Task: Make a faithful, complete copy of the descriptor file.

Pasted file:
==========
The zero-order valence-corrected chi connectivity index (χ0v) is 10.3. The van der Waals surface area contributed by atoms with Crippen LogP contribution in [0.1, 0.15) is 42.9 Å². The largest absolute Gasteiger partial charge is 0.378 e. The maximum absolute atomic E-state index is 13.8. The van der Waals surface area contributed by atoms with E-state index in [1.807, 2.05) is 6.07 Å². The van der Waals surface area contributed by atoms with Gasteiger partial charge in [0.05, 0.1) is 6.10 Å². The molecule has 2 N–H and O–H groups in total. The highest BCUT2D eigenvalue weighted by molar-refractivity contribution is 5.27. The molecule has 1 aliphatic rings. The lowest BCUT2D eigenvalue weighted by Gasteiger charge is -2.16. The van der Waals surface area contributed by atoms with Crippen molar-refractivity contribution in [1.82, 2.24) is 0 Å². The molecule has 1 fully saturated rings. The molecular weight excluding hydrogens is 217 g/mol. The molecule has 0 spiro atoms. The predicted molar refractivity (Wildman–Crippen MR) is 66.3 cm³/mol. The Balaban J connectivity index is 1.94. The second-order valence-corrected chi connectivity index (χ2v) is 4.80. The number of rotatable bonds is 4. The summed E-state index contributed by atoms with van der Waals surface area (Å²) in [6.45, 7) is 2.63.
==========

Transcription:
The zero-order valence-corrected chi connectivity index (χ0v) is 10.3. The van der Waals surface area contributed by atoms with Crippen LogP contribution in [0.1, 0.15) is 42.9 Å². The largest absolute Gasteiger partial charge is 0.378 e. The maximum absolute atomic E-state index is 13.8. The van der Waals surface area contributed by atoms with E-state index in [1.807, 2.05) is 6.07 Å². The van der Waals surface area contributed by atoms with Gasteiger partial charge in [0.05, 0.1) is 6.10 Å². The molecule has 2 N–H and O–H groups in total. The highest BCUT2D eigenvalue weighted by molar-refractivity contribution is 5.27. The molecule has 1 aliphatic rings. The lowest BCUT2D eigenvalue weighted by Gasteiger charge is -2.16. The van der Waals surface area contributed by atoms with Crippen molar-refractivity contribution in [1.82, 2.24) is 0 Å². The molecule has 1 fully saturated rings. The molecular weight excluding hydrogens is 217 g/mol. The molecule has 0 spiro atoms. The predicted molar refractivity (Wildman–Crippen MR) is 66.3 cm³/mol. The Balaban J connectivity index is 1.94. The second-order valence-corrected chi connectivity index (χ2v) is 4.80. The number of rotatable bonds is 4. The summed E-state index contributed by atoms with van der Waals surface area (Å²) in [6.45, 7) is 2.63.